She reflected on her own birthing experience 18 months ago. “I was surprised by how inward and meditative it was,” she said. “I had a pretty strong realization that this was something I needed to do for myself.” Supporting that realization is — perhaps counterintuitively — one form of assistance that a birth worker can provide to a birthing woman.
Her son, Holden, now 18 months, “came out screaming in the morning after a long thundery night,” Dasuqi recalled. Williams served as a doula at his birth. Distinct from a midwife, who is trained in delivery, a doula typically provides emotional and practical support to pregnant and birthing women.
“A doula is more hands-on, while a midwife is hands-in,” Williams explained. She moved to Yellow Springs, from Michigan, to help Dasuqi with Holden’s birth, and ended up staying. A job in the Glen as “the main chainsaw person” doing habitat restoration and a growing love for village life kept her here.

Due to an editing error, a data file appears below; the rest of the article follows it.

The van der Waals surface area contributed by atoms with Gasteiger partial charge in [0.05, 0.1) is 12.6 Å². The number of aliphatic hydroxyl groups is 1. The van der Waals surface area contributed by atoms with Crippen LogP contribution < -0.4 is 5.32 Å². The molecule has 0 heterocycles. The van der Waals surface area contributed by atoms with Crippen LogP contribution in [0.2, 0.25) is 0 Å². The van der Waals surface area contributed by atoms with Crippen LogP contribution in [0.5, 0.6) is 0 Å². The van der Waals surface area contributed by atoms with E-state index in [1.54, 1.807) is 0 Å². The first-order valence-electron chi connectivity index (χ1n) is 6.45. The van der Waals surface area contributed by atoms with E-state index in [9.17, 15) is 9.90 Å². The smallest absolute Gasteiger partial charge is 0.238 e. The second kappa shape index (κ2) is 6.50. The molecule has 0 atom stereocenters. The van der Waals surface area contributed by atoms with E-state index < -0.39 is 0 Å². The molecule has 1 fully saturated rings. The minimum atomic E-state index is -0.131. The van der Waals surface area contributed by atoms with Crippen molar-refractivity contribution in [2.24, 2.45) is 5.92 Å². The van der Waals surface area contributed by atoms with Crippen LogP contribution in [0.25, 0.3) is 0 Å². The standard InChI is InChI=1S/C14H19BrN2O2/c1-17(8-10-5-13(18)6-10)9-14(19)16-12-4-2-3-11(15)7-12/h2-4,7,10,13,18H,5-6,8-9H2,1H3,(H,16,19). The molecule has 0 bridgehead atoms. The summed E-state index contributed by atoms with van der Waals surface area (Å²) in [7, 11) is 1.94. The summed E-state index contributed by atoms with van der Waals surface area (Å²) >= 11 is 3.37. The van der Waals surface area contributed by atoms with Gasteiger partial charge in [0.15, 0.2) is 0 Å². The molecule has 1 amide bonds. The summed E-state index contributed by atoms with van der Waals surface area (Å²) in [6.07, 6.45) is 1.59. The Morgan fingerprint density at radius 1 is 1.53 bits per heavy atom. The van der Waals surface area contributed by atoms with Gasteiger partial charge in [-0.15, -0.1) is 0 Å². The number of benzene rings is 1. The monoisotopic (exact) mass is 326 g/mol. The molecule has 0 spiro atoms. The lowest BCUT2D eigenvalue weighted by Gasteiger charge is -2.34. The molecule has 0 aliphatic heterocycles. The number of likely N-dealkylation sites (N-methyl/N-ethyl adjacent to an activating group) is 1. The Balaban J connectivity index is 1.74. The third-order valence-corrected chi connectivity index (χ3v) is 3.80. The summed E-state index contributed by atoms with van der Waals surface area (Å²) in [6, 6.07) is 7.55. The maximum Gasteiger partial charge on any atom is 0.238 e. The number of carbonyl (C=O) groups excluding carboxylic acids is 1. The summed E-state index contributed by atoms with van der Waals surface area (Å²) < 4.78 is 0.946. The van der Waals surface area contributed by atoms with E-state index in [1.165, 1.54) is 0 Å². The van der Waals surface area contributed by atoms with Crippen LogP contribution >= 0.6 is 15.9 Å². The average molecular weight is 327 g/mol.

For Williams, birth work is about encouraging women to “feel their feelings to the deepest, especially within such a spiritual and emotional journey as childbearing.” She is an “auntie” to her three sisters’ children, and has observed how birth experiences, positive and negative, shape mothers, children and the relationship that grows between them.
“Birth work isn’t just about delivering babies,” Williams said. “I want to be a healer as well.”
The MLL program will allow the women to assist at 100 births, a far greater number than other kinds of programs, according to Dasuqi. Hands-on (and hands-in) work staffing the program’s clinic for low-income, mostly Spanish-speaking women is a centerpiece of the learning-as-service the school provides, she explained. But both women see a long path of apprenticeship ahead, perhaps including work together.
Dasuqi said she and her partner would like to eventually return to Yellow Springs. “I love this place,” she said.
Though a much newer resident, Williams said she might return to the village, too.
“There is such a supportive community of women here. If I had a child of my own, this is a place I would definitely consider coming back to.”